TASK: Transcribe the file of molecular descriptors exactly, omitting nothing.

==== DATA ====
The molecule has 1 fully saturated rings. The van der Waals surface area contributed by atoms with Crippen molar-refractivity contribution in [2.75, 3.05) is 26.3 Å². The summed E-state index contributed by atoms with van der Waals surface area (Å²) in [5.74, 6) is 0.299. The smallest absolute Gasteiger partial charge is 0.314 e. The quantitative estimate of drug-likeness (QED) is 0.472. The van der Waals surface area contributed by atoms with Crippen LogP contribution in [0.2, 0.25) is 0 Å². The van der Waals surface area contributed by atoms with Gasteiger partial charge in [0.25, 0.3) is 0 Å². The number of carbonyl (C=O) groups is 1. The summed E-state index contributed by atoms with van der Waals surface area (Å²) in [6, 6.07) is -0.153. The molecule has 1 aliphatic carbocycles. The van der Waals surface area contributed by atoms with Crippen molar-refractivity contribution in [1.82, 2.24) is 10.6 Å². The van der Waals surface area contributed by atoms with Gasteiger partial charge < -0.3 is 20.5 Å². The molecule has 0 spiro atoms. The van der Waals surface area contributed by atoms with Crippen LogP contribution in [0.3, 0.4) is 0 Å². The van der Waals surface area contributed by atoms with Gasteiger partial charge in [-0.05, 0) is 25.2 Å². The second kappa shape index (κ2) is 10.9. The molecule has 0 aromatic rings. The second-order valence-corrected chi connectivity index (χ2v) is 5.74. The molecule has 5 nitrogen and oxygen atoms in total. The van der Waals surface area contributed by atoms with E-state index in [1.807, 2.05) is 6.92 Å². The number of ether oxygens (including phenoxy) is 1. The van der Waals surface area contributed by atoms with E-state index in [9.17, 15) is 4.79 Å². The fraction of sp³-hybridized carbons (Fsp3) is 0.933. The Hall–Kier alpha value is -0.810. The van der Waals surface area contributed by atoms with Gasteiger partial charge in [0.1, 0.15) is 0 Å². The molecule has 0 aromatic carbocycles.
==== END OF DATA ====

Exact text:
The molecule has 1 fully saturated rings. The van der Waals surface area contributed by atoms with Crippen molar-refractivity contribution in [2.75, 3.05) is 26.3 Å². The summed E-state index contributed by atoms with van der Waals surface area (Å²) in [5.74, 6) is 0.299. The smallest absolute Gasteiger partial charge is 0.314 e. The quantitative estimate of drug-likeness (QED) is 0.472. The van der Waals surface area contributed by atoms with Crippen LogP contribution in [0.2, 0.25) is 0 Å². The van der Waals surface area contributed by atoms with Gasteiger partial charge in [0.25, 0.3) is 0 Å². The number of carbonyl (C=O) groups is 1. The summed E-state index contributed by atoms with van der Waals surface area (Å²) in [6, 6.07) is -0.153. The molecule has 1 aliphatic carbocycles. The van der Waals surface area contributed by atoms with Crippen molar-refractivity contribution in [1.82, 2.24) is 10.6 Å². The van der Waals surface area contributed by atoms with Gasteiger partial charge < -0.3 is 20.5 Å². The molecule has 0 spiro atoms. The van der Waals surface area contributed by atoms with Crippen LogP contribution in [0.3, 0.4) is 0 Å². The van der Waals surface area contributed by atoms with Gasteiger partial charge in [-0.05, 0) is 25.2 Å². The second kappa shape index (κ2) is 10.9. The molecule has 0 aromatic rings. The second-order valence-corrected chi connectivity index (χ2v) is 5.74. The molecule has 5 nitrogen and oxygen atoms in total. The van der Waals surface area contributed by atoms with E-state index in [1.807, 2.05) is 6.92 Å². The number of ether oxygens (including phenoxy) is 1. The van der Waals surface area contributed by atoms with E-state index in [9.17, 15) is 4.79 Å². The fraction of sp³-hybridized carbons (Fsp3) is 0.933. The Hall–Kier alpha value is -0.810. The van der Waals surface area contributed by atoms with Gasteiger partial charge in [0.1, 0.15) is 0 Å². The molecule has 0 aromatic carbocycles.